First-person essays have been around as long as the craft of writing itself, and they’ve enjoyed a surge in popularity in recent years. It’s easy to see why: from an editorial standpoint, first-person narratives offer a potentially unique take on a particular topic, and the outlet that runs them is able to offer a perspective that none of their competitors have. From a more cynical business-side view, since these essays are typically the work of freelancers or unpaid contributors, the outlet risks very little in terms of money or exposure while potentially reaping the benefits if the piece goes viral.
That said, virality is not necessarily an indicator of worthiness (as roughly half of Buzzfeed’s output can attest). And, yes, first-person essays can offer perspectives that humanize a particular issue or spark a renewed discussion about that issue. For example, I recently posted a piece about my experience as a biracial man who identifies as black but presents as white; we are a largely-undiscussed group of people, which is why I felt my experience was worth sharing. But for every first-person piece that serves as a meaningful (or at least unique) contribution to the overall discourse, they are far outnumbered by those that are little more than an exercise in meaningless self-indulgence.
Take, for example, a piece that was recently published on Huffington Post by Gayle Kirshenbaum, titled “It’s Time For White Parents Of White Kids To Bring The Resistance Home.” The thesis (inasmuch as one exists) is that white parents should take more of a proactive approach to educating their children about racial inequality in America. On its face, that seems like a perfectly reasonable – if not necessarily groundbreaking – topic of discussion. Kirshenbaum, who is white, begins by discussing her recent experience at a community meeting; almost immediately, however, the author veers into how guilty she feels about being white: “I feel myself to be living a split-level life: upstairs, in the public realm, I continue to call my representatives and go with my family to protests; downstairs, on the subterranean level, I’m wading through the muck of my own whiteness. This is not a place I want to be.”
Annnnd we’re off.
Kirshenbaum continues in this vein for a while, subtly playing up her “Good White Lady” bona fides amidst much gnashing of teeth and rending of garments about how it’s just so unfair that I’m white, I hate it so much, curse the gods who have consigned me to eternally bear the burden of whiteness. Take, for example, her experience at a workshop she attended called Undoing Racism: “I was expecting, at this training, to wholeheartedly acknowledge my white privilege. I’ve been very good at this for years.” First, congratulations for honing your ability to acknowledge your white privilege (and my apologies to everyone who has to hear you announce, unprompted, “I feel terribly about being white”). Second, “I attended a workshop called Undoing Racism” is possibly the whitest thing I’ve ever read.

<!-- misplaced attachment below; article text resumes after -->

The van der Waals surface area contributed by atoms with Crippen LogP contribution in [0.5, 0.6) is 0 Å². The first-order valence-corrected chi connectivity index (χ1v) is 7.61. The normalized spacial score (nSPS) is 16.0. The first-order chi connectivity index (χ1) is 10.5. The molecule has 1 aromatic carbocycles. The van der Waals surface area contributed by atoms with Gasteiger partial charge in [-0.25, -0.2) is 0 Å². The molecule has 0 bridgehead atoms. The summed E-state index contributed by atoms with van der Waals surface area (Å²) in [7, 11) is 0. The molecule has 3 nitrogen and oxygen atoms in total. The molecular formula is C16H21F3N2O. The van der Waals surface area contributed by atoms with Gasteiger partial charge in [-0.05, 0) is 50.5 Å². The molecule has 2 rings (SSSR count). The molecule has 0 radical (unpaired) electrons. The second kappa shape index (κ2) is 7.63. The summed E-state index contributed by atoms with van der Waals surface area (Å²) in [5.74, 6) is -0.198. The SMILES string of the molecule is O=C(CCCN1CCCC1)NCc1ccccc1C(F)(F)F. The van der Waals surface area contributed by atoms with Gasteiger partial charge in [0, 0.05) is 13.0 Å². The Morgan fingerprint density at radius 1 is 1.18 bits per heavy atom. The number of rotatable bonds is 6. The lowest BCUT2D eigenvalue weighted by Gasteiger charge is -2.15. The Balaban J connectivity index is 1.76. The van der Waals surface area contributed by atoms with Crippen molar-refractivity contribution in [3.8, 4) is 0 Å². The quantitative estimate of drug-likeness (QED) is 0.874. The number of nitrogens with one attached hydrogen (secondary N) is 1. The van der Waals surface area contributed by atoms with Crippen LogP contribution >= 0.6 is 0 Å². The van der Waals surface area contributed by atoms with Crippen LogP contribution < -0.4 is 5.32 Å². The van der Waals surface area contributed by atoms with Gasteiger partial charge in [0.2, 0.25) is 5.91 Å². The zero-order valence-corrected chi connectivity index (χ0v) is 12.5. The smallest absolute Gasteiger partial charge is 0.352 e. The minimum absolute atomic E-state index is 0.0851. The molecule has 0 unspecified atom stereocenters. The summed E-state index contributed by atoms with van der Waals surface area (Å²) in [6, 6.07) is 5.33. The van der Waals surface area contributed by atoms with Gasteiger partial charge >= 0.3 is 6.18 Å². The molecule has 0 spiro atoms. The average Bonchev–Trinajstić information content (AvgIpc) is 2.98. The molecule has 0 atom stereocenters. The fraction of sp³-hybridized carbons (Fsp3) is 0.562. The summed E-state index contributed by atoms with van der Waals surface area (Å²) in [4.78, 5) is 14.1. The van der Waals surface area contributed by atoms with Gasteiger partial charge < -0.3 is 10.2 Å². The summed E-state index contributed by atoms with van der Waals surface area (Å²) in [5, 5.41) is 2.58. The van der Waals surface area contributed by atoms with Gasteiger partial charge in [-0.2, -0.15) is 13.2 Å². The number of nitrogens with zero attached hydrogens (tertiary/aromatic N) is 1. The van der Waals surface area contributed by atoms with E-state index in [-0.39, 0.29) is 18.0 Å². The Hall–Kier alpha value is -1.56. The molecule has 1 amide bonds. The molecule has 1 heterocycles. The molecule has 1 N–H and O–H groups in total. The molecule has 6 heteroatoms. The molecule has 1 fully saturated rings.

A little later, she discusses her (white) friend’s (black) son being ignored by a group of kids on the playground; Kirshenbaum recalls her friend telling her that her son “already doesn’t like his skin color. He’s five.” Of course, immediately after sharing this genuinely heartbreaking anecdote, Kirshenbaum is quick to remind the reader that this essay is about her: “I wanted to imagine that I would have been the ‘good’ white parent, the one who would have recognized what was going on and stepped up in some way. But I very much doubt it. I would likely have told myself I wasn’t seeing what I was seeing, so that I wouldn’t have to figure out what to do about it.”
After awkwardly shoehorning in a reference to the recent murder of Jordan Edwards at the hands of police, Kirshenbaum then goes on to relay her (white) friend’s advice: “‘White parents of white kids need to start talking to each other. And it’ll all be imperfect, really hard and messy.'” Yet again, we see the performative hand-wringing over just how tough this whole racism thing can be. Won’t somebody think of the white parents, having less-than-Sorkinesque dialogues about race while safely surrounded entirely by other unfortunate white souls? We should hold a benefit concert for them. (And to play devil’s advocate for a moment, the kids on the playground could have been mean to her friend’s son because they’re kids, and kids can be – often for no real reason – pretty shitty to one another.)